U.S.'No Child Left Behind' Rules Aren't An Easy Read
By Pamela M. Prah, Staff Writer
"States now have what they need to move forward in fully implementing the accountability provisions of No Child Left Behind," U.S. Secretary of Education Rod Paige said in a Nov. 26 statement. "We will be firm but fair in guiding this bipartisan effort to raise student achievement and close the achievement gap," Paige said.
Scores of schools aren't making the grade when it comes to complying with the No Child Left Behind law.
"Accountability" is the buzzword for the reforms of No Child Left Behind, which overhauls the Elementary and Secondary Act (ESEA). Under the new law, schools must measure student progress each year and make "adequate yearly progress" (AYP) toward state standards.
David Shreve of the National Conference of State Legislatures said the final regulations do nothing to address the "over-identification" of schools deemed failing. Shreve said the law, and now the regulations, cast a net so wide and the requirements are so stringent that some 70 percent of all schools will be considered failing.
Earlier this summer, the U.S. Department of Education estimated that 8,600 schools are "in need of improvement," making sure not to characterize the schools as "failing," but that's precisely what everyone calls them.
Under the law, schools that fail to make progress for two years must allow students to transfer to other schools that are performing better. The districts also must provide the students with the transportation to get to their new schools.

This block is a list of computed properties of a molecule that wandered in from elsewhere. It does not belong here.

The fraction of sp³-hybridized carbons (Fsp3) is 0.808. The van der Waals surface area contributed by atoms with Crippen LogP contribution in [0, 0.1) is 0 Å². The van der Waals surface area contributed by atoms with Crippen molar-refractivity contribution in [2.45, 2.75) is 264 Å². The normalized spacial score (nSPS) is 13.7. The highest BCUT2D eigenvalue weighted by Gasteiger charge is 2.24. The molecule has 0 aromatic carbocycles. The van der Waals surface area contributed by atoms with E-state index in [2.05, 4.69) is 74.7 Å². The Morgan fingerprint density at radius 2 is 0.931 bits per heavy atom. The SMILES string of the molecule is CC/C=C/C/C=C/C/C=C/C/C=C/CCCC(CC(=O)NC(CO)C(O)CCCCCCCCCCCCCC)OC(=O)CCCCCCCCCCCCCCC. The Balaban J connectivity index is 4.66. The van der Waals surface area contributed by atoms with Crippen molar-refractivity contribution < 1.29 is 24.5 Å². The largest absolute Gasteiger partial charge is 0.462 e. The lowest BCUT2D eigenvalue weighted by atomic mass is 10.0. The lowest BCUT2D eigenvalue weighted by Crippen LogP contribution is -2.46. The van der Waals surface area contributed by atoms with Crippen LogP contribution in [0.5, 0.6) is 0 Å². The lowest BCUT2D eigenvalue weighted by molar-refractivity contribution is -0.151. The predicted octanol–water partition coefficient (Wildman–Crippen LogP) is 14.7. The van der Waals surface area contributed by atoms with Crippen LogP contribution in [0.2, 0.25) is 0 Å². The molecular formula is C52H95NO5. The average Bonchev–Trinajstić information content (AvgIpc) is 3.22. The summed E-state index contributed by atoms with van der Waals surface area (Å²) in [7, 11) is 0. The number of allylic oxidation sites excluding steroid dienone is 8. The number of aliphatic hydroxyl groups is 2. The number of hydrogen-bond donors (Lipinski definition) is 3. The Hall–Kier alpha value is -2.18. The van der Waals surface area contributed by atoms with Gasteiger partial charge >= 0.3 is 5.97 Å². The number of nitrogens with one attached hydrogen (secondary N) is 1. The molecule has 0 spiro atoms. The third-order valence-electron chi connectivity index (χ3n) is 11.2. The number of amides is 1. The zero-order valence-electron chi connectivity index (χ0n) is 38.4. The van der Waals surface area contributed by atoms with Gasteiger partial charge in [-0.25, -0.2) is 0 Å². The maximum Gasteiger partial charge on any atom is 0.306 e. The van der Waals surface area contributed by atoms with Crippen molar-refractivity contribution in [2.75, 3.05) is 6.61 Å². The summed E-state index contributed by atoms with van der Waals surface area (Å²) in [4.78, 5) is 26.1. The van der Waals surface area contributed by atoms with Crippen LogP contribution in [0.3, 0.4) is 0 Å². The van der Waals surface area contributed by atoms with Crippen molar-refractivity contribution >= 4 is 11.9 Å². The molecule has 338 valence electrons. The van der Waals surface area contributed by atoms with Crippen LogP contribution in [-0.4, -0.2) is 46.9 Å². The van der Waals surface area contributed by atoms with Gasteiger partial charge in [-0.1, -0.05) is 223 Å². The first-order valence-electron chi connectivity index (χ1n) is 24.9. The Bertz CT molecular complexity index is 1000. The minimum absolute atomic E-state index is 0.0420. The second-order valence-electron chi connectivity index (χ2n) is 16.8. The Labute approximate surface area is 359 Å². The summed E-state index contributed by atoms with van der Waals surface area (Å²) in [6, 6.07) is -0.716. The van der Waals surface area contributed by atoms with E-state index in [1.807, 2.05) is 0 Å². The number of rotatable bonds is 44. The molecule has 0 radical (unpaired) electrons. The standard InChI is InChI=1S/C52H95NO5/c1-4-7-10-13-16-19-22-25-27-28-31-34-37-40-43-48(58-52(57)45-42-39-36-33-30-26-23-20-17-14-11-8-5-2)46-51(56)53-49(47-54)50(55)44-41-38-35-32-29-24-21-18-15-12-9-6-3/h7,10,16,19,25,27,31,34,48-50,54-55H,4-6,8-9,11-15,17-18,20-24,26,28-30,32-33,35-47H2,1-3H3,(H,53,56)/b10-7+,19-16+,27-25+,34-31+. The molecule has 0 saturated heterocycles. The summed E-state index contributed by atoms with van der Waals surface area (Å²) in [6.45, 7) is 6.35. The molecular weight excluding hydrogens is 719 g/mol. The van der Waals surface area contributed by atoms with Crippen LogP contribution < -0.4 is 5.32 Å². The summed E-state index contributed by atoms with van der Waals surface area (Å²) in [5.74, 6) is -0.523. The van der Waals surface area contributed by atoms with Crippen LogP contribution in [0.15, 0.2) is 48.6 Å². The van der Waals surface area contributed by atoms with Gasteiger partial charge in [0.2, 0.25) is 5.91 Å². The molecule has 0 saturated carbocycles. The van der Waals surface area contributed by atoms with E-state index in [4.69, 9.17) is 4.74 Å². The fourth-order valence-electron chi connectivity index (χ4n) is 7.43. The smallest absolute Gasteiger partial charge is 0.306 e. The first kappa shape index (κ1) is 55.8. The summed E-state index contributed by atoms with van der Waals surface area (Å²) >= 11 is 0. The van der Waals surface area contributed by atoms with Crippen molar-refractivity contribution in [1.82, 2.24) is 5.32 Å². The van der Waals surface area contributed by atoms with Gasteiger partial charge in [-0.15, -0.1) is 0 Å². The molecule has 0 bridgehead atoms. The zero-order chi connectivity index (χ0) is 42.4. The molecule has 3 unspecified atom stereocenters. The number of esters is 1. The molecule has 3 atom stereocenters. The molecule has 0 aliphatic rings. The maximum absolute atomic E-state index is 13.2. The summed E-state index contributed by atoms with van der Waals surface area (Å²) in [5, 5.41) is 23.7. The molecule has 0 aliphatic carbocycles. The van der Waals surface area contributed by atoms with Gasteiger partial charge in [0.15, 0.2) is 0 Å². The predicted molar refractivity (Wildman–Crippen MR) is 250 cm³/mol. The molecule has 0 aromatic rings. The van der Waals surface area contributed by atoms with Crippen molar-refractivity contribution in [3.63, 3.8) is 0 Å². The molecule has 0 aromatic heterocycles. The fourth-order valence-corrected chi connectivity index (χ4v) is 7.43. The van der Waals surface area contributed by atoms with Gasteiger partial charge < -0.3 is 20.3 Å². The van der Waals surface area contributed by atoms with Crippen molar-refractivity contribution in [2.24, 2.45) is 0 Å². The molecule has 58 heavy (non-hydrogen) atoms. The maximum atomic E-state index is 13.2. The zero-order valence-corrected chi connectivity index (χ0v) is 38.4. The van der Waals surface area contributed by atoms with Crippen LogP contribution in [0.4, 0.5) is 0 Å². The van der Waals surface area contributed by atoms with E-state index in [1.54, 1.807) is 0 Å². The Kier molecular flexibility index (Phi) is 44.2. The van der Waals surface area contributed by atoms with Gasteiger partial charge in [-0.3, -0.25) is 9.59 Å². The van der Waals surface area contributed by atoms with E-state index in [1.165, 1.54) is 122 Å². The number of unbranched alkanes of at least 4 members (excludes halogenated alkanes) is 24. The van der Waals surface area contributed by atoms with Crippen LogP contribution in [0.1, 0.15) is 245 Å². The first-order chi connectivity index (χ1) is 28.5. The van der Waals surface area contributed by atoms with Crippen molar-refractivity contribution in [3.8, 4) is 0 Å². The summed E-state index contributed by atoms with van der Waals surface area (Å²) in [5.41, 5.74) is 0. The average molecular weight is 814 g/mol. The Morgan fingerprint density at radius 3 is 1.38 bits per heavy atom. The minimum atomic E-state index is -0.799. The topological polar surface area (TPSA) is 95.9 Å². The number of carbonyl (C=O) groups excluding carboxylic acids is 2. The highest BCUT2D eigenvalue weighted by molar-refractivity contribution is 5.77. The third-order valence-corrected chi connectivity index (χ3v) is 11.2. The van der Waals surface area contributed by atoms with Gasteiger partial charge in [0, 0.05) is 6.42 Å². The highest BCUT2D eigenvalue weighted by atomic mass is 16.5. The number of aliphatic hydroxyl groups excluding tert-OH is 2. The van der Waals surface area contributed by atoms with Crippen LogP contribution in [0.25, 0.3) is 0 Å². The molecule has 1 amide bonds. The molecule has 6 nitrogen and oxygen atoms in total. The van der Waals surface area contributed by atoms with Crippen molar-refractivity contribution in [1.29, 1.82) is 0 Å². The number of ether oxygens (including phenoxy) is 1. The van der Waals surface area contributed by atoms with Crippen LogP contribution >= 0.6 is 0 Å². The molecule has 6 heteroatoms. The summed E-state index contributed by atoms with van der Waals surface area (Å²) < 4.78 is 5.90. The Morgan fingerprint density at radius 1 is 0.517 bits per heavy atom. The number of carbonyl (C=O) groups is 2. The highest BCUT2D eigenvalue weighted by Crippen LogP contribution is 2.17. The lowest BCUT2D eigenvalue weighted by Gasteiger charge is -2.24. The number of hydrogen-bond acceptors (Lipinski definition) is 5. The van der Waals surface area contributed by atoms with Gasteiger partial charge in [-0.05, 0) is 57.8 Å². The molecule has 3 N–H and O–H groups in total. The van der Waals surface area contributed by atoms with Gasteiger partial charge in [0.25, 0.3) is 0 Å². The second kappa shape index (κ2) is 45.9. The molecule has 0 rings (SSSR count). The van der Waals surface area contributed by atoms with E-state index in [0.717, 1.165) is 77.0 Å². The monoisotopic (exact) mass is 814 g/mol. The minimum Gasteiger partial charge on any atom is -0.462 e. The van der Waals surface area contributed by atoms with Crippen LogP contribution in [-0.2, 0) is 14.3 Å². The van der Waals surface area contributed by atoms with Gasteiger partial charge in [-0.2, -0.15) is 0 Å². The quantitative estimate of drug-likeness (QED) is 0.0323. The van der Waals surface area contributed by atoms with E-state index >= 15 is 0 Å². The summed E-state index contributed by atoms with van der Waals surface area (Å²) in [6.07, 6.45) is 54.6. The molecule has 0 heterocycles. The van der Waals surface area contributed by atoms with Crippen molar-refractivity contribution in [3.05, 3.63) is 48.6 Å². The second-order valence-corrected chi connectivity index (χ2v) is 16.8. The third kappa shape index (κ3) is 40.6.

Among other things, the Department of Education makes clear in the final regulations that schools can't use overcrowding as an excuse not to take students from schools with poor marks. Schools in Baltimore, Chicago, Los Angeles, Memphis, New York did just that earlier this year.
"Tougher accountability by itself does not create higher achievement," Kati Haycock, director of the Education Trust , an education advocacy group, said. "We worry about the lack of focus on teacher quality and public reporting," Haycock said in a statement.
The final regulations also don't provide specifics in key areas, Haycock said. For example, the department said it will require intensive training before alternate route teachers can hit the classroom, but does not spell out what it means by intensive. "Do they mean-six hours? Six days? Six weeks?" Haycock asked. States will probably propose all these possibilities and it is unclear how the department will respond.
The price tag for implementing the regulations: $52 million, according to the Department of Education. The final regulations are expected to be published in The Federal Register within days.